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A to Z of Excel Functions: the FINDB Function

17 June 2019

Welcome back to our regular A to Z of Excel Functions blog.  Today we look at the FINDB function. 

The FINDB function locates a text “sub-string” inside a longer text string, and returns the starting position of it within the parent string (i.e. where the first character is in the longer text string).  This function is not available in all languages.

The FINDB function employs the following syntax to operate:

FINDB(find_text, within_text, [start_number])


The FINDB function has the following arguments:

  • find_text: this is required and represents the text you wish to find
  • within_text: this is also required. This represents the longer (parent) string that contains the text you seek
  • start_number: this is optional.  This specifies the character at which to start the search.  The first character in within_text is character number 1.  If you omit start_number, then it is assumed to be 1.

It should be noted that:

  • this function is not available in all languages
  • FINDB is intended for use with languages that use the double-byte character set (DBCS)
  • FINDB always counts each double-byte character as 2 when you have enabled the editing of a language that supports DBCS and then set it as the default language.  Otherwise, FINDB counts each character as 1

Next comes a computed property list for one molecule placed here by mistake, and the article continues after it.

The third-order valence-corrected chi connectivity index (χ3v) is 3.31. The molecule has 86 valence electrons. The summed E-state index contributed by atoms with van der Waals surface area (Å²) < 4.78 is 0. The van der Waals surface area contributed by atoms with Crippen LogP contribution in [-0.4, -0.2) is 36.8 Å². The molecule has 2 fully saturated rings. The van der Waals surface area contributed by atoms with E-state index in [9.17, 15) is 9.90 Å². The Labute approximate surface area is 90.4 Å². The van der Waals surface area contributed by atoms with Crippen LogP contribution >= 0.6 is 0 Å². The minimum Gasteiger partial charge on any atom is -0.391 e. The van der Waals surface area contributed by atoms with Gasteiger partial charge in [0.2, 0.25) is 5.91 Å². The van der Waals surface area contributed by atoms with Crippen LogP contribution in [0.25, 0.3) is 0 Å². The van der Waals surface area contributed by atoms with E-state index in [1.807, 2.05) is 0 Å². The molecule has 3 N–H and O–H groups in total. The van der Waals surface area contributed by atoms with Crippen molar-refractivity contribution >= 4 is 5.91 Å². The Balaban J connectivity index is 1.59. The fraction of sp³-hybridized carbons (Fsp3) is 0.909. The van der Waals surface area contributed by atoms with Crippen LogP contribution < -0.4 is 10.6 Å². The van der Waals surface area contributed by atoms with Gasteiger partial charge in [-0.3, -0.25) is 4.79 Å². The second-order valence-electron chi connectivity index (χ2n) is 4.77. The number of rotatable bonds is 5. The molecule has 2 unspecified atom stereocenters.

• The languages that support DBCS include Chinese (Simplified), Chinese (Traditional), Japanese and Korean
  • FINDB is case sensitive and doesn't allow wildcard characters.  If you don't want to do a case sensitive search or use wildcard characters, you can use SEARCHB instead
  • if find_text is "" (empty text), FINDB matches the first character in the search string (that is, the character numbered start_number or 1)
  • find_text cannot contain any wildcard characters
  • if find_text does not appear in within_text, FINDB returns the #VALUE! error value
  • if start_number is not greater than zero (0), FINDB returns the #VALUE! error value
  • if start_number is greater than the length of within_text, FINDB returns the #VALUE! error value
  • use start_number to skip a specified number of characters.  Using FIND as an example, suppose you are working with the text string "SumProduct".  To find the number of the first "u" in the descriptive part of the text string, set start_number equal to 4 so that the first part of the text is not searched.  FIND begins with character 4, finds find_text at the next character, and returns the number 8.  FIND always returns the number of characters from the start of within_text,
  • counting the characters you skip if start_number is greater than 1.

In the following example, FINDB returns 3 because each character is counted by its bytes; the first character has 2 bytes, so the second character begins at byte 3.

We’ll continue our A to Z of Excel Functions soon.  Keep checking back – there’s a new blog post every business day.

A full page of the function articles can be found here

 

 

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